Source: ETRetail.com, May 15, 2018
BENGALURU: As the world’s biggest ecommerce acquisition was announced at Flipkart’s Bengaluru office last week, across the town at fintech company KrazyBee, employees were suddenly interested in knowing more about its employee stock ownership plans (Esops).
With Flipkart employees landing a $500 million jackpot following the company’s acquisition by Walmart, startups are seeing enquiries pour in from their employees seeking information such as on how to value their Esops and ways to exercise their stocks.This, despite some degree of dissatisfaction within Flipkart over how much present and past employees can cash in.
“Just after the Flipkart deal, our HR got emails from several employees wanting to know how they can get Esops,” said E Madhusudan, CEO of KrazyBee. “The management was checking on the value of their stock.”
Lizzie Chapman, CEO of lending platform ZestMoney, too, has been fielding an increasing number of queries on Esops recently. Vidit Aatrey, cofounder of ecommerce company Meesho, expects his employees too will begin asking for stock options “as they see their friends getting rich.”
“While a lot of our team already has Esops several others have asked to be added to the programme. At least five employees have had this conversation with us since the Flipkart deal,” Chapman said.Furniture rental platform RentoMojo CEO Geetansh Bamania said the “Flipkart news has definitely augmented the trust over Esops and we are seeing the ecosystem talking about it and valuing it more.”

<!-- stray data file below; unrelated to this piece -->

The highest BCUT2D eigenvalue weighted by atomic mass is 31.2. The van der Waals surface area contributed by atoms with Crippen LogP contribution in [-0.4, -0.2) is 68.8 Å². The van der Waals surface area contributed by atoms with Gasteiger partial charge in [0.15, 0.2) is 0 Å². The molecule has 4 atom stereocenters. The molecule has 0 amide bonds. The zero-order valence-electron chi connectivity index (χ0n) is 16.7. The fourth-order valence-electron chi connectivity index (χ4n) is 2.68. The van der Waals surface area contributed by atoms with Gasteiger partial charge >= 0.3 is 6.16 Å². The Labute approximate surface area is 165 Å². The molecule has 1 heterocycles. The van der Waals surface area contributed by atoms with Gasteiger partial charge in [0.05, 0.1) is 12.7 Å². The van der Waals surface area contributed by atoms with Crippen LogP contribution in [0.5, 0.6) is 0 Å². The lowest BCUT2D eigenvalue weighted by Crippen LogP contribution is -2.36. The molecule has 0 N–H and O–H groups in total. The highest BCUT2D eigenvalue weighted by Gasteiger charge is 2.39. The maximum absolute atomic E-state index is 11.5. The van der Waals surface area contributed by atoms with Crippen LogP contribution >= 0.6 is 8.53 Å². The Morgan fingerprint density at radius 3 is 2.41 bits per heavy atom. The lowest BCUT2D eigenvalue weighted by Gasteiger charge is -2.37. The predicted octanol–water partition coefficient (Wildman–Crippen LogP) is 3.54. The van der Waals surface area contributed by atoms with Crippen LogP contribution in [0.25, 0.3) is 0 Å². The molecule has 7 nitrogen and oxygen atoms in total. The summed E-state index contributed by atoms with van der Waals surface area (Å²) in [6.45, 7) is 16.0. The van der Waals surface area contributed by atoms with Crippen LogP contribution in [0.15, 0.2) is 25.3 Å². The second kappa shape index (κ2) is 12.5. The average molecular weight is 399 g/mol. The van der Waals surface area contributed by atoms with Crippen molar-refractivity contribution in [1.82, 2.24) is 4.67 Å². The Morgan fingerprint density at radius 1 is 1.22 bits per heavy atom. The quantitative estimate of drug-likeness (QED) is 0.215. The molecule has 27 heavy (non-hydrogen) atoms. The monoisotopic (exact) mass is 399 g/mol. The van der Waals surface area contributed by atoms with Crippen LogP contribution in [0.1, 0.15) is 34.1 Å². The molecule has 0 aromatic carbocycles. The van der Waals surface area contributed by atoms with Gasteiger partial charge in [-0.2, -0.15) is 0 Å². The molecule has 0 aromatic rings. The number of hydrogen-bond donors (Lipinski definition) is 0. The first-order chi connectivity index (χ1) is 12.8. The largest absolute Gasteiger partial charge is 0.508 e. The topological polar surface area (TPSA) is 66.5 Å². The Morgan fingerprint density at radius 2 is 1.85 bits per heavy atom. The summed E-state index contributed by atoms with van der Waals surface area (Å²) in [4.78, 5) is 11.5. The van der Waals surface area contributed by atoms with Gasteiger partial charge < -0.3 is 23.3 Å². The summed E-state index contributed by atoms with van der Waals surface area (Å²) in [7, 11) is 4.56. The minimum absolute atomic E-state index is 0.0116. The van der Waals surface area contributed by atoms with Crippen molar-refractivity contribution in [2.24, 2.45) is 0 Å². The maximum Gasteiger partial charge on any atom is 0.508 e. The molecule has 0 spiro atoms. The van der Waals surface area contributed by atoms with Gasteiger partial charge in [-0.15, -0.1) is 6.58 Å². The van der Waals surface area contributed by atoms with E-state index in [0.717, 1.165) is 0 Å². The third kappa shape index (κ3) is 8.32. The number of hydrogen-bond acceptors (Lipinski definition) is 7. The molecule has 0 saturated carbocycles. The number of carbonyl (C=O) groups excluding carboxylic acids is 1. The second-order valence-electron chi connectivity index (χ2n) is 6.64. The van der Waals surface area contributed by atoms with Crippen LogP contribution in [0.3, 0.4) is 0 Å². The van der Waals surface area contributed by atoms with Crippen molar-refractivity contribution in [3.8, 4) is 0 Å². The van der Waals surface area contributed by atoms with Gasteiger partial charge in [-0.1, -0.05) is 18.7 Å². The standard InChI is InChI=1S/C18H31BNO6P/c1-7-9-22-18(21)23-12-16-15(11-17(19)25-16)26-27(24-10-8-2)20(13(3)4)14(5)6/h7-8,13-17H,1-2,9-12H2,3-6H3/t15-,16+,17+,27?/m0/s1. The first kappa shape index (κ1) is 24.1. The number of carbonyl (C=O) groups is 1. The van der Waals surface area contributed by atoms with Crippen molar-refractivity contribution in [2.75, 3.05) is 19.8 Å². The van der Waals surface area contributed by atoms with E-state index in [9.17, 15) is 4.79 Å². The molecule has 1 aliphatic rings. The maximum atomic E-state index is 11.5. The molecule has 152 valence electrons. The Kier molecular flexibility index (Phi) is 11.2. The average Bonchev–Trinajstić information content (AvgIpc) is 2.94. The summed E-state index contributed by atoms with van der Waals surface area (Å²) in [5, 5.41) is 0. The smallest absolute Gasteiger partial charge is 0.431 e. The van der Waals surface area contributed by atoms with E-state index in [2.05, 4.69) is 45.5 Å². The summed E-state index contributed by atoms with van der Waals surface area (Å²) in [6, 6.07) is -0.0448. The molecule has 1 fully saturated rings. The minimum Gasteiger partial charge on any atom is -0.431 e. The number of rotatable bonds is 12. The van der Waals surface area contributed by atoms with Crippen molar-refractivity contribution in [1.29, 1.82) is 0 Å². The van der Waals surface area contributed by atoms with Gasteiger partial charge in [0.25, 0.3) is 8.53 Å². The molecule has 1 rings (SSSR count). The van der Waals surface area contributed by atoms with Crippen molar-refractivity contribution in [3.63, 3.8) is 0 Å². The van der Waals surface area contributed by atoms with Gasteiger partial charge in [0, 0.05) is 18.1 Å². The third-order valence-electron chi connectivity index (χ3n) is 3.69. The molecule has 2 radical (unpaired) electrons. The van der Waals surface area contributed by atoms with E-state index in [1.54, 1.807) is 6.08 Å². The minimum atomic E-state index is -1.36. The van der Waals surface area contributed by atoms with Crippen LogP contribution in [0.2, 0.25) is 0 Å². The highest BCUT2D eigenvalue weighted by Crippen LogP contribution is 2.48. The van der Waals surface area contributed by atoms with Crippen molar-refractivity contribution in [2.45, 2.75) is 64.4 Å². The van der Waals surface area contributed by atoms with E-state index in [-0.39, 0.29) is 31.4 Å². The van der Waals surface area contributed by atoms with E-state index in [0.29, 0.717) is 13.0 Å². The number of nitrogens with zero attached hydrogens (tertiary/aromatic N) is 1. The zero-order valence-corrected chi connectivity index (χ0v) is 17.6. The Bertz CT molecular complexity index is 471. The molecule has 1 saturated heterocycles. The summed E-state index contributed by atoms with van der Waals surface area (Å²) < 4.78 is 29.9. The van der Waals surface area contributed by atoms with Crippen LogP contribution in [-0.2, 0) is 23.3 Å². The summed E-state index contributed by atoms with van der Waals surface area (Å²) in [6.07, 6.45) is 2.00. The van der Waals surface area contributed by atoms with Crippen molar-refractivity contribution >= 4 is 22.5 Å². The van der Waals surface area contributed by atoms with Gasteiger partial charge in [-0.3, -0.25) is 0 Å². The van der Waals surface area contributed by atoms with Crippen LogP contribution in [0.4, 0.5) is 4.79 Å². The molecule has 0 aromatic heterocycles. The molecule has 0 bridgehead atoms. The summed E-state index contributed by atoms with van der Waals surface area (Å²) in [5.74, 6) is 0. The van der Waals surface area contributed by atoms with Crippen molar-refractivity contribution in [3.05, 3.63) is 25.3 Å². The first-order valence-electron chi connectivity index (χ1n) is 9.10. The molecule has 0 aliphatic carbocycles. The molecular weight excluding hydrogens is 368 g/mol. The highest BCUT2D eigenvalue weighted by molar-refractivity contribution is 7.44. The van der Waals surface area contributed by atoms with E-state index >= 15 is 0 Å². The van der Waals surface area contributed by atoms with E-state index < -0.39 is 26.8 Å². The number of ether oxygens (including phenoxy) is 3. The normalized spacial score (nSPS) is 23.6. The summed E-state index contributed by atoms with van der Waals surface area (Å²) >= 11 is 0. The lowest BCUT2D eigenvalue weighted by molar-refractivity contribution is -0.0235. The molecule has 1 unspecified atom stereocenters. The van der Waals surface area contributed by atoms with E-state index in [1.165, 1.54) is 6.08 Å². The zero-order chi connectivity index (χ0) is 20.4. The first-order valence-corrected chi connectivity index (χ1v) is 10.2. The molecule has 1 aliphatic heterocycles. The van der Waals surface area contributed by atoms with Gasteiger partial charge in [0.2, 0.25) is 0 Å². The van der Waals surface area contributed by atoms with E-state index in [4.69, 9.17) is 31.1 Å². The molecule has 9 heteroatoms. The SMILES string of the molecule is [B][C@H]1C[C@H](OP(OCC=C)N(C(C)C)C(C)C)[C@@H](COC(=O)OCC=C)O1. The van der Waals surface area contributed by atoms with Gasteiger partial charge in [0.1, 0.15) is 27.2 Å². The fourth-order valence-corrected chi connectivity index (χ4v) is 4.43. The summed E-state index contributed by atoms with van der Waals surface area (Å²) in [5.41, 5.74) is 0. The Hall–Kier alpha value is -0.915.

Startup industry experts see the bonanza for Flipkart employees creating a very positive story for Esops in India, in a reversal from the last two years when employee stock options had become less attractive following several shutdowns and valuation drops.
TN Hari, who heads human resources at grocery platform BigBasket, cited how after the drastic fall in valuation at Snapdeal last year, making an offer to some senior talent involved an extra push to get them to trust Esops.“Sentiment is always cyclical, whether it is about stock markets or about value of stock options in private companies,” he said. “An event like that of Jabong or Snapdeal dampens sentiment on the overall viability and value created by stock options of startups, but an event like that of the Flipkart-Walmart deal creates renewed confidence.”
There is also the infamous case of RedBus, wherein many employees were not allowed accelerated vesting of their stock options following the company’s sale to Ibibo in 2013. More recently, fintech startup TechProcess, which French company Ingenico acquired last year, was reportedly sued by some employees who were offered a lower amount per vested share than what the investors were offered.
Employee stock options have been an important part of startup policy to attract talent, especially from the high-paying corporate world, without affecting cash flow. Esops also help ensure that employees are part of the process of building a company and are locked in for a certain period. Recent share buybacks by startups were already bringing Esops back into favour.